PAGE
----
Re:Re:Re:Re: Luc Montagnier ... and Andrew Wakefield: living parallel lives
The studies referenced in this article are massive whereas Wakefield falsified data on just 12 children. If there is a link, it is yet to be proven and the weight of evidence strongly suggests that there is no link. Dr. Struthers should also take note of the autism/vaccine compensation claims which have been rejected:-
The "vaccine court" in the US operates on a no-fault compensation basis:-
Others posting replies to this article seek to make a rather tenuous link between a belief in God and having a rational mind or not. This is a fallacious argument.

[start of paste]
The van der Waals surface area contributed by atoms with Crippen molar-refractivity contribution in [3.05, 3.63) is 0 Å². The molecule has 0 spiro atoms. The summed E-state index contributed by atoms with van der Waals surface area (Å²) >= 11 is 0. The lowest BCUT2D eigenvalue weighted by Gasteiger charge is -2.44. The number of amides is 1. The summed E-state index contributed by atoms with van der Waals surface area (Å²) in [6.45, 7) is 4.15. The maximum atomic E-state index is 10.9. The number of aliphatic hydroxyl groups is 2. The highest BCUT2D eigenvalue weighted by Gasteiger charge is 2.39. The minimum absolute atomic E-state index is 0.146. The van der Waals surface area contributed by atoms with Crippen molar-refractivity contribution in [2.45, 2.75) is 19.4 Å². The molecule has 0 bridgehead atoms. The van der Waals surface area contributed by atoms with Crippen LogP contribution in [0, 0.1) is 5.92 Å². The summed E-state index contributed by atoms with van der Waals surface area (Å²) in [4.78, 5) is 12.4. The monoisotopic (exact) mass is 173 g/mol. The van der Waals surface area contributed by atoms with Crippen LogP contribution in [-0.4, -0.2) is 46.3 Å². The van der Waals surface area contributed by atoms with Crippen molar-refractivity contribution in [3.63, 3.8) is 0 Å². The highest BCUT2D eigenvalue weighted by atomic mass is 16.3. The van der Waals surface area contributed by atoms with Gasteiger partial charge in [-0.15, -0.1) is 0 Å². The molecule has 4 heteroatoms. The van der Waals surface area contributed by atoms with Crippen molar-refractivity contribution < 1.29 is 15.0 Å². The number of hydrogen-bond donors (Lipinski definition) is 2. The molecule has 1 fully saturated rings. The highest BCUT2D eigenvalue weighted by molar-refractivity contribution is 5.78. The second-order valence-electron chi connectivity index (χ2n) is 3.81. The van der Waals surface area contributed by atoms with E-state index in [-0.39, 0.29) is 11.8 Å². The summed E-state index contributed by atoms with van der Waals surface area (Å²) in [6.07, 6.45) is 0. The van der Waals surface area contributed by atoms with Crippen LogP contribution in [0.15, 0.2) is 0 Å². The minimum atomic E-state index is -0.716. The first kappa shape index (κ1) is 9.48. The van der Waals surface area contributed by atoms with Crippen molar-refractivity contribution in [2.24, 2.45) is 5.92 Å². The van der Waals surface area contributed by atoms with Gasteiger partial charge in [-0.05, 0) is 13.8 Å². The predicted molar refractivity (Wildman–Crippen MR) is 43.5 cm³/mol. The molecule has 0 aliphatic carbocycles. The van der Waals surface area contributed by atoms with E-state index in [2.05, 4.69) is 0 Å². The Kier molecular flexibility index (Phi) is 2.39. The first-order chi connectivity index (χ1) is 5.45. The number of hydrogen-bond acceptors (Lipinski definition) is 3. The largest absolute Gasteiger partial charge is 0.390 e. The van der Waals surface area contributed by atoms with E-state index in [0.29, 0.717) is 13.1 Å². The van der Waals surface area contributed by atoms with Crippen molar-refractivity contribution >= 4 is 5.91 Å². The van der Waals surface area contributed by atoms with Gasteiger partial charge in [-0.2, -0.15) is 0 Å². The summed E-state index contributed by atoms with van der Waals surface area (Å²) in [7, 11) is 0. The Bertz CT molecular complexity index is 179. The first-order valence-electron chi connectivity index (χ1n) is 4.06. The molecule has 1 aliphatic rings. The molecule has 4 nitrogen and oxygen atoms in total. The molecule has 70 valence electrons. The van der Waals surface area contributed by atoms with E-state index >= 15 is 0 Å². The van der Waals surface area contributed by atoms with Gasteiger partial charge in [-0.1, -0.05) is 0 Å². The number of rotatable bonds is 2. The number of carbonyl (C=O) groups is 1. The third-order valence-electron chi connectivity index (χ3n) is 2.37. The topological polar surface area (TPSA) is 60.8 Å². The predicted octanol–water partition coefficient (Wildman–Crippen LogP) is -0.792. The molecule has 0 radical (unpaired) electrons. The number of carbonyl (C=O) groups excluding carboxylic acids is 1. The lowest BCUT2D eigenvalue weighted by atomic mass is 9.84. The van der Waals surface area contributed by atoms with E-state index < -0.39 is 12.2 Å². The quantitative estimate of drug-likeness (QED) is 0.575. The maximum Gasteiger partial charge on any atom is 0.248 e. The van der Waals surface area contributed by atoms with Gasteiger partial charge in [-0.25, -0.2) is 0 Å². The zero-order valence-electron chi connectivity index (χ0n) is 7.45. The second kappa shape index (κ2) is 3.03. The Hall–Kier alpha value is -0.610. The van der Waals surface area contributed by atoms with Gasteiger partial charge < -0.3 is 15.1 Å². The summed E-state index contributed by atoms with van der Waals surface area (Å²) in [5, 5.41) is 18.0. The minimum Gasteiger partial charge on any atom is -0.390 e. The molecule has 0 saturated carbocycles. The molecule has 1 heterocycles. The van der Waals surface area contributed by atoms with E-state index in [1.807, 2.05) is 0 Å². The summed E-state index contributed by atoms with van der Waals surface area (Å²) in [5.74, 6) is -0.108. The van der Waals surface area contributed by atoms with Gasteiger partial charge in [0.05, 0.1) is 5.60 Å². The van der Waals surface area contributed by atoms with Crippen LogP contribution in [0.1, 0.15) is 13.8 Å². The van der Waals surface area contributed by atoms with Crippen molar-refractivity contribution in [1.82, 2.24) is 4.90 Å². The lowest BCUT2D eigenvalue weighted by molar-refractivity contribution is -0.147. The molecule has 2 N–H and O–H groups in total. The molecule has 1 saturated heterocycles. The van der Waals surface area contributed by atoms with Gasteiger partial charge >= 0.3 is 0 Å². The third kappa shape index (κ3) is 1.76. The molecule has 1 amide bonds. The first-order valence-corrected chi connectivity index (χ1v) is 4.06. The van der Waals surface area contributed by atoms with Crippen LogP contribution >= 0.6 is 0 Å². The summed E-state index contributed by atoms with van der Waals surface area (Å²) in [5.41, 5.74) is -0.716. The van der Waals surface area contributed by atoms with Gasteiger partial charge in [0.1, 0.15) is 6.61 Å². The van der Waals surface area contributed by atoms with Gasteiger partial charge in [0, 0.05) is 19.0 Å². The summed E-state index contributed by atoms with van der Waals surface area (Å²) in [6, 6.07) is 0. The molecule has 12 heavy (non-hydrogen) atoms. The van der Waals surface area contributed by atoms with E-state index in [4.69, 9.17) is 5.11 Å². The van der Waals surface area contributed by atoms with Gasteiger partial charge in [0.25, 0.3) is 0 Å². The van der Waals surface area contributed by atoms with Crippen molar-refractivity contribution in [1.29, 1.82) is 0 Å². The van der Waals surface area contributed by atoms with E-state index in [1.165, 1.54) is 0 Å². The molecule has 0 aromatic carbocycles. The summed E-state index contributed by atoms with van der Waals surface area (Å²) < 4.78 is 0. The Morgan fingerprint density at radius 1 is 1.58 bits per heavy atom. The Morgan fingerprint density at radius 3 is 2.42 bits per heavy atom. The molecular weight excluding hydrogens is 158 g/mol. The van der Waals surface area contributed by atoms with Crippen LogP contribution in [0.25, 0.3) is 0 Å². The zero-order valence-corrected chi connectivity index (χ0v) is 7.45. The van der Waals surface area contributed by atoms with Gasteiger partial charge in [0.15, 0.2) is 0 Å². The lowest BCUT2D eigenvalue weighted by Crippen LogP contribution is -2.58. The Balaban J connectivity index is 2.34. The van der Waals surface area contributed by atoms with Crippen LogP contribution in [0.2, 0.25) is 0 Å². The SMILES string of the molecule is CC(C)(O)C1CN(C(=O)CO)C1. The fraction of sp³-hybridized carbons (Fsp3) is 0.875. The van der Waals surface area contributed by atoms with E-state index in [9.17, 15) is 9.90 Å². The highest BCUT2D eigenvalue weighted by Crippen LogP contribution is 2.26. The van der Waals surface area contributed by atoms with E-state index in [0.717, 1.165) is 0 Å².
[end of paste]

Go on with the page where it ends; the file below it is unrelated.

Religious freedom in modern civilised societies allows people to publicly declare their atheism in a way that in years gone by or in less enlighted regimes may have resulted in persecution or death. Therefore a historical belief in God has no bearing on the possession of a rational mind or not. To then appeal to writings in the bible as matters of historical fact is stretching credulity, given that are multiple versions with heavy editing through history.
If people wish to consult a homeopath privately and pay for consultations and remedies, that is up to them. I do ask, however, that any remedies prescribed are evidence-based and that the patients are made aware of the evidence (or, rather the lack of evidence). However, given the lack of evidence, the NHS should not fund what is a placebo.
Competing interests: No competing interests